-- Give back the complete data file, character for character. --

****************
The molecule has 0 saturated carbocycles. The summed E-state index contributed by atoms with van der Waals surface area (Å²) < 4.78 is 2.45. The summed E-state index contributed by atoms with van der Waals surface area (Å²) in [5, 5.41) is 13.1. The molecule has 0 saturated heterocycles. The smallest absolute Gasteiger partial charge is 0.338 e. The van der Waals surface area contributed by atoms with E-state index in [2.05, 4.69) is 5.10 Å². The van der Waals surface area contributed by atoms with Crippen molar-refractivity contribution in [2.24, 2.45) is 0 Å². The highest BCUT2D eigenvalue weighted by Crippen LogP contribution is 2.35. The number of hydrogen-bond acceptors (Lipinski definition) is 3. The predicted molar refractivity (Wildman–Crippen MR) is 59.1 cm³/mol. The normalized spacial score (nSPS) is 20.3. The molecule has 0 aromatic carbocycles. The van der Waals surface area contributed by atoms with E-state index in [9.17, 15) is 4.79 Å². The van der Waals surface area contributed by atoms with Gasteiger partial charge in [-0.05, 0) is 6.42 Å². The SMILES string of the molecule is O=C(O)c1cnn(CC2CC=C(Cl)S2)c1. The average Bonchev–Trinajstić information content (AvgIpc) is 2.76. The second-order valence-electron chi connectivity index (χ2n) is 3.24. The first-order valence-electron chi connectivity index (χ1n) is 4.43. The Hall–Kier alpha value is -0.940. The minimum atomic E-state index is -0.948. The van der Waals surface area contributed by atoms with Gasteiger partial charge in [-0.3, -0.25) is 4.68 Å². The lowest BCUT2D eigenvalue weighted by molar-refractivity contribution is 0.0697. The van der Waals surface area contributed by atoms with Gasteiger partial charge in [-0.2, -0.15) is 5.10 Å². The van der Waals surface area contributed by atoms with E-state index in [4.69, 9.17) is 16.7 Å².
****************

The molecule has 0 saturated carbocycles. The summed E-state index contributed by atoms with van der Waals surface area (Å²) < 4.78 is 2.45. The summed E-state index contributed by atoms with van der Waals surface area (Å²) in [5, 5.41) is 13.1. The molecule has 0 saturated heterocycles. The smallest absolute Gasteiger partial charge is 0.338 e. The van der Waals surface area contributed by atoms with E-state index in [2.05, 4.69) is 5.10 Å². The van der Waals surface area contributed by atoms with Crippen molar-refractivity contribution in [2.24, 2.45) is 0 Å². The highest BCUT2D eigenvalue weighted by Crippen LogP contribution is 2.35. The number of hydrogen-bond acceptors (Lipinski definition) is 3. The predicted molar refractivity (Wildman–Crippen MR) is 59.1 cm³/mol. The normalized spacial score (nSPS) is 20.3. The molecule has 0 aromatic carbocycles. The van der Waals surface area contributed by atoms with E-state index in [9.17, 15) is 4.79 Å². The van der Waals surface area contributed by atoms with Gasteiger partial charge in [-0.05, 0) is 6.42 Å². The SMILES string of the molecule is O=C(O)c1cnn(CC2CC=C(Cl)S2)c1. The average Bonchev–Trinajstić information content (AvgIpc) is 2.76. The second-order valence-electron chi connectivity index (χ2n) is 3.24. The first-order valence-electron chi connectivity index (χ1n) is 4.43. The Hall–Kier alpha value is -0.940. The minimum atomic E-state index is -0.948. The van der Waals surface area contributed by atoms with Gasteiger partial charge in [-0.3, -0.25) is 4.68 Å². The lowest BCUT2D eigenvalue weighted by molar-refractivity contribution is 0.0697. The van der Waals surface area contributed by atoms with Gasteiger partial charge in [-0.2, -0.15) is 5.10 Å². The van der Waals surface area contributed by atoms with E-state index in [4.69, 9.17) is 16.7 Å².